// uncomment the following lines if the macro is not defined for your architecture
//#define LED_BUILTIN 13 //Artemis, SAMD51
//#define LED_BUILTIN 5 //ESP32

// the setup routine runs once when you press reset:
void setup() {
  // initialize the digital pin using the built-in macro as an output.

// the loop routine runs over and over again forever:
void loop() {
  digitalWrite(LED_BUILTIN, HIGH);   // turn the LED on (HIGH is the voltage level)
  delay(1000);               // wait for a second
  digitalWrite(LED_BUILTIN, LOW);    // turn the LED off by making the voltage LOW
  delay(1000);               // wait for a second

After uploading, you should see the Processor Board's LED blink. If not, make sure that to define the pin and check your connections.

What's next? Try building a circuit using the design files and associated tutorial for your Processor Board more information. Keep in mind that while each Processor Board uses the same MicroMod interface pinout, each board may have different specifications, software support, and peripherals available for the architecture.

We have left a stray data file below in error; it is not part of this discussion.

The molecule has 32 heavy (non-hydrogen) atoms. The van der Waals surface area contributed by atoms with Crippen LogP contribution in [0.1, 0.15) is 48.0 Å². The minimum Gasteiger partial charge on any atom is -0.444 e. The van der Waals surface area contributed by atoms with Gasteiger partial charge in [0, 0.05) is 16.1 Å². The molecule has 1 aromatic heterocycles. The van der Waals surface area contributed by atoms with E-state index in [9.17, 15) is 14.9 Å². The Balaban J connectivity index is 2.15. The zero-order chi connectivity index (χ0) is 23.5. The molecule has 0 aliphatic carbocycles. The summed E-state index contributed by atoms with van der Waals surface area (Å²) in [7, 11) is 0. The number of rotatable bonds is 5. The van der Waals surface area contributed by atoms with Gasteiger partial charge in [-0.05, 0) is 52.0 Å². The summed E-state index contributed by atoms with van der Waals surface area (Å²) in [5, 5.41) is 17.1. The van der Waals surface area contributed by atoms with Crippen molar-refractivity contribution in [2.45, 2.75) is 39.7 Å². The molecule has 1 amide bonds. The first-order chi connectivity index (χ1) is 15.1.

MicroMod Artemis Processor Board Hookup Guide

Get started with the Artemis MicroMod Processor Board in this tutorial!

MicroMod SAMD51 Processor Board Hookup Guide

This tutorial covers the basic functionality of the MicroMod SAMD51 and highlights the features of the ARM Cortex-M4F development board.

MicroMod ESP32 Processor Board Hookup Guide

A short hookup guide to get started with the SparkFun MicroMod ESP32 Processor Board.


Resources and Going Further

Now that you've successfully got your MicroMod ATP Carrier Board up and running with your Processor Board, it's time to incorporate it into your own project! For more information, check out the resources below:

Need some inspiration for your next project? Check out some of these related tutorials with MicroMod:

Getting Started with MicroMod

Dive into the world of MicroMod - a compact interface to connect a microcontroller to various peripherals via the M.2 Connector!

MicroMod Data Logging Carrier Board Hookup Guide

Get started with some customizable MicroMod data logging with the Data Logging Carrier Board.

MicroMod nRF52840 Processor Hookup Guide

Get started with the MicroMod nRF52840 Processor following this guide.

MicroMod GNSS Carrier Board (ZED-F9P) Hookup Guide

Easily switch between Processor Boards using the MicroMod ecosystem and get precision down to the diameter of a dime with the ZED-F9P from u-blox using the MicroMod GNSS Carrier Board!